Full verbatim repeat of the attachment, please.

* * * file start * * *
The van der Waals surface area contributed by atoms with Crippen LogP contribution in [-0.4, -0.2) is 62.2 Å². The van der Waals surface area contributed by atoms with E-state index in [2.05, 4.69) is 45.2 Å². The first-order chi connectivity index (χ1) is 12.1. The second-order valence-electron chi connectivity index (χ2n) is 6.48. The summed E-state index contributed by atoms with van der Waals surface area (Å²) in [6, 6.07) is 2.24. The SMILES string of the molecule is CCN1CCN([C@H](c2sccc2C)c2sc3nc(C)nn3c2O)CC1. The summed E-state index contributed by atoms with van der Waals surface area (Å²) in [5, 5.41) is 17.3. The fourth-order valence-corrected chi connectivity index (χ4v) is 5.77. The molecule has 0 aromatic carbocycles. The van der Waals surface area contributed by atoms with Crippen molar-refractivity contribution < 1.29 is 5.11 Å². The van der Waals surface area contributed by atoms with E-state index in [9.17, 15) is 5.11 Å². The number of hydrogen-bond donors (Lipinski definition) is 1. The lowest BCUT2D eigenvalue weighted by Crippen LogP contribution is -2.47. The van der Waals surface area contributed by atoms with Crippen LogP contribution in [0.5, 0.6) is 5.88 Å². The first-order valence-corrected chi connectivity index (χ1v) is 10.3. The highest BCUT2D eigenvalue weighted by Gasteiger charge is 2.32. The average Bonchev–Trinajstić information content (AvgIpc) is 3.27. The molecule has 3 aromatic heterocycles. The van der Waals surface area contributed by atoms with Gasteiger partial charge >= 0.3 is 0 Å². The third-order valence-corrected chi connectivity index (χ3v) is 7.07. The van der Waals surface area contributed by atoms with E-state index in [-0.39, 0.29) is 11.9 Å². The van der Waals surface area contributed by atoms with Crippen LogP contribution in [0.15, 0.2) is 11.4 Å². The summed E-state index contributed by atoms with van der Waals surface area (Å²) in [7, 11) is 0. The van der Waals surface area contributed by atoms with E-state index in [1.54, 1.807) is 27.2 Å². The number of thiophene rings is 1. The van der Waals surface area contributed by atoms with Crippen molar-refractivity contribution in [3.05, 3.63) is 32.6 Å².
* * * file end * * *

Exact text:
The van der Waals surface area contributed by atoms with Crippen LogP contribution in [-0.4, -0.2) is 62.2 Å². The van der Waals surface area contributed by atoms with E-state index in [2.05, 4.69) is 45.2 Å². The first-order chi connectivity index (χ1) is 12.1. The second-order valence-electron chi connectivity index (χ2n) is 6.48. The summed E-state index contributed by atoms with van der Waals surface area (Å²) in [6, 6.07) is 2.24. The SMILES string of the molecule is CCN1CCN([C@H](c2sccc2C)c2sc3nc(C)nn3c2O)CC1. The summed E-state index contributed by atoms with van der Waals surface area (Å²) in [5, 5.41) is 17.3. The fourth-order valence-corrected chi connectivity index (χ4v) is 5.77. The molecule has 0 aromatic carbocycles. The van der Waals surface area contributed by atoms with Crippen molar-refractivity contribution < 1.29 is 5.11 Å². The van der Waals surface area contributed by atoms with E-state index in [9.17, 15) is 5.11 Å². The number of hydrogen-bond donors (Lipinski definition) is 1. The lowest BCUT2D eigenvalue weighted by Crippen LogP contribution is -2.47. The van der Waals surface area contributed by atoms with Crippen LogP contribution in [0.5, 0.6) is 5.88 Å². The first-order valence-corrected chi connectivity index (χ1v) is 10.3. The highest BCUT2D eigenvalue weighted by Gasteiger charge is 2.32. The average Bonchev–Trinajstić information content (AvgIpc) is 3.27. The molecule has 3 aromatic heterocycles. The van der Waals surface area contributed by atoms with Gasteiger partial charge >= 0.3 is 0 Å². The third-order valence-corrected chi connectivity index (χ3v) is 7.07. The van der Waals surface area contributed by atoms with E-state index in [-0.39, 0.29) is 11.9 Å². The van der Waals surface area contributed by atoms with Crippen LogP contribution in [0.15, 0.2) is 11.4 Å². The summed E-state index contributed by atoms with van der Waals surface area (Å²) in [7, 11) is 0. The van der Waals surface area contributed by atoms with E-state index in [1.54, 1.807) is 27.2 Å². The number of thiophene rings is 1. The van der Waals surface area contributed by atoms with Crippen molar-refractivity contribution in [3.05, 3.63) is 32.6 Å².